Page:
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Raising Voice as "ONE"

Registered Date November 30, 2016 Read 517
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Gayathri R. Menon, Scranton Scholar of Union Christian College in India

“I speak not for myself, but for those without voice” said Malala Yousafzai, the youngest ever Nobel prize laureate. She’s a symbol of how young girls and women, across the world have to struggle to win her rights and dream of better world where they could live freely. Violence against women is worldwide, yet still hidden problem. Every form of violence threatens all women and limits our ability to make choices about our lives. So it’s important that women, fight for this cause as ‘One,’ raising their ‘Voice as One.’


Women’s rights are essentially the rights that promote a position of legal and social equality of women with men. Tracing through history, we always find that women are always subjected to extreme prejudices and injustices only because they’re born as ‘a woman’! What we faced were the atrocities of a patriarchal society, which oppressed women and their rights. As the famous saying goes, “women’s rights are human rights ” which means women around the world are entitled to all these rights but, women and girls are still denied of them, simply because of their gender. Essentially women’s rights as put forth by the United Nations include the right to live, free from slavery and discrimination; to be educated; to own property; to vote; and to earn a fair and equal wage.


To belong to a country with such diversity of culture and people as in India are a proud thing but it’s the same ‘India’ which has often seen cruel and inhumane practices for the sake of culture.  And the far increasing rates of women being subjected domestic violence and rape are a frightening thought to girls and women in India. The Delhi Gang rape which caught international attention is one amongst them. As a girl, I’ve had experiences wherein there were restrictions about choosing my clothing and how my wishes to travel, career choices were denied due to the only reason of being a girl. A much more disturbing fact was, when, some of my closest friends were denied opportunities to higher education for the sake of marriage. In India, there’s a far more distressing problem of ‘dowry’, a custom still abided by many families. Girls and women are human beings and not animals that are to be bought or sold!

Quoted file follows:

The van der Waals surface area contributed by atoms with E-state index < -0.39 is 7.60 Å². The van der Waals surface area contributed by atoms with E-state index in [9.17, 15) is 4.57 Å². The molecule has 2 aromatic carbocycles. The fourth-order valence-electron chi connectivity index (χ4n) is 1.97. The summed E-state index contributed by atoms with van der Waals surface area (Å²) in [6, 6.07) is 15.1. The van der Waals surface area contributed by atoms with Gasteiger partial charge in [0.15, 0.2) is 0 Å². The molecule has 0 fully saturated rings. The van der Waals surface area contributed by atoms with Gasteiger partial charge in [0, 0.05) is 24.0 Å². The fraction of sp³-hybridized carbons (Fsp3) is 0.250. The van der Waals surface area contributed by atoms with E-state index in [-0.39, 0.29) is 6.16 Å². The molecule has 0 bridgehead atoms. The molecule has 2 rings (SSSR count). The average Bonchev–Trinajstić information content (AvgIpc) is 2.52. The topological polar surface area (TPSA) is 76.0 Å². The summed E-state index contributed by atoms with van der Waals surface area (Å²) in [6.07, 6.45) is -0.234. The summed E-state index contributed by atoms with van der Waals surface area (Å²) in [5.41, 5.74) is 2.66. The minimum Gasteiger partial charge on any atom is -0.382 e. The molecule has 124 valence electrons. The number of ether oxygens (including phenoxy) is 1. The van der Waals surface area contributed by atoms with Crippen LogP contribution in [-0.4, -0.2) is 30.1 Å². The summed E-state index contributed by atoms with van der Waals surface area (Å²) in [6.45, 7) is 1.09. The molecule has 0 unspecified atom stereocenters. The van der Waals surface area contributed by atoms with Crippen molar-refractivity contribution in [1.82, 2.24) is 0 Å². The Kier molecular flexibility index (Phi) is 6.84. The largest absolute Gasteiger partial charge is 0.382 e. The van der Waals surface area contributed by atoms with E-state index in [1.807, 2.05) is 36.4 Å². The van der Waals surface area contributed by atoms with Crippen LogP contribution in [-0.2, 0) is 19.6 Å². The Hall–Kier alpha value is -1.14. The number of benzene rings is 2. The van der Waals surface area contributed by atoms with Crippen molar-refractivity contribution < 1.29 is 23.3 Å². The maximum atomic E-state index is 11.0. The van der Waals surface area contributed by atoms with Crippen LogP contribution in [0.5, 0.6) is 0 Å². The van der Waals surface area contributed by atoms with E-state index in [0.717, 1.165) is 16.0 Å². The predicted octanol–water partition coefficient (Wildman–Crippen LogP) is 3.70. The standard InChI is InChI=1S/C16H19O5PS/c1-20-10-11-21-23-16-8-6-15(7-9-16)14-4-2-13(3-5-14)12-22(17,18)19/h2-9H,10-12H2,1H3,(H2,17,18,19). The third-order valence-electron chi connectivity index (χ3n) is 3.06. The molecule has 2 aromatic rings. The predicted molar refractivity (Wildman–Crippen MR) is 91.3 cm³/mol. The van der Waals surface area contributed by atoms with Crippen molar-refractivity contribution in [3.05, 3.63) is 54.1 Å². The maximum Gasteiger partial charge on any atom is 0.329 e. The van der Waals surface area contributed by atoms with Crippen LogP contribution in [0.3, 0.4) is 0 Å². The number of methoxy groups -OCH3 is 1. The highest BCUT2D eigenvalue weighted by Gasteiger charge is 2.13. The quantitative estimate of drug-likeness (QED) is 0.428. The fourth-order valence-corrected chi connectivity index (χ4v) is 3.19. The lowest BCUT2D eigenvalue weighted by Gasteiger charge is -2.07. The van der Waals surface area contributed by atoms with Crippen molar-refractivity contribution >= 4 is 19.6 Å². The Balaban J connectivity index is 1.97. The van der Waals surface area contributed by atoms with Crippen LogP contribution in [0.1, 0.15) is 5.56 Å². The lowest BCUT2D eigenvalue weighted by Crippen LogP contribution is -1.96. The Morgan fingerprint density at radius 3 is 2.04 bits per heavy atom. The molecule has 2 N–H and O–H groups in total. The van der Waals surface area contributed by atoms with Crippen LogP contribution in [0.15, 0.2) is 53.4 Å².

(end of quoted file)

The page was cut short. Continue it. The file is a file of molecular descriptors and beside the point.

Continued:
These issues can’t be dealt individually and it’s group efforts from both men and women that’ll put a stop to violence against women. Personally, I look up to the aspiring women leaders and social activists we’ve had. These distressing issues can’t be solved by a single individual but by way of creating young leaders, who are responsible and responsive to change ways of culture and very thinking of this patriarchal society. Growing up in a state that has always supported women empowerment, I feel the true empowerment arises within. It’s up to us to realize our potential and achieve our personal goals. Any hindrance that comes forth could be solved by our willingness and if one’s rights have been denied, there are law and policy made by the government which is ensuring that we, as women, as young girls, could lead a life we dream of. The constitutional and legal rights in India have been strengthened for this purpose. I am reminded of the several NGO’s that has come up for this reason; ‘Bodhini’ which is a notable non-governmental organization has come up with the slogan of “Freedom from Fear”.


“When the whole world’s silent, even one Voice becomes powerful” said Malala Yousafzai, who’s an unwavering source of hope to all future women leaders. What matters most is our awareness and responsiveness to any situation when a woman is harassed or tortured on the basis of her gender. Let’s put an end to this by raising our voice, be it our homes or streets, let us believe and work as “One” towards a better, free world!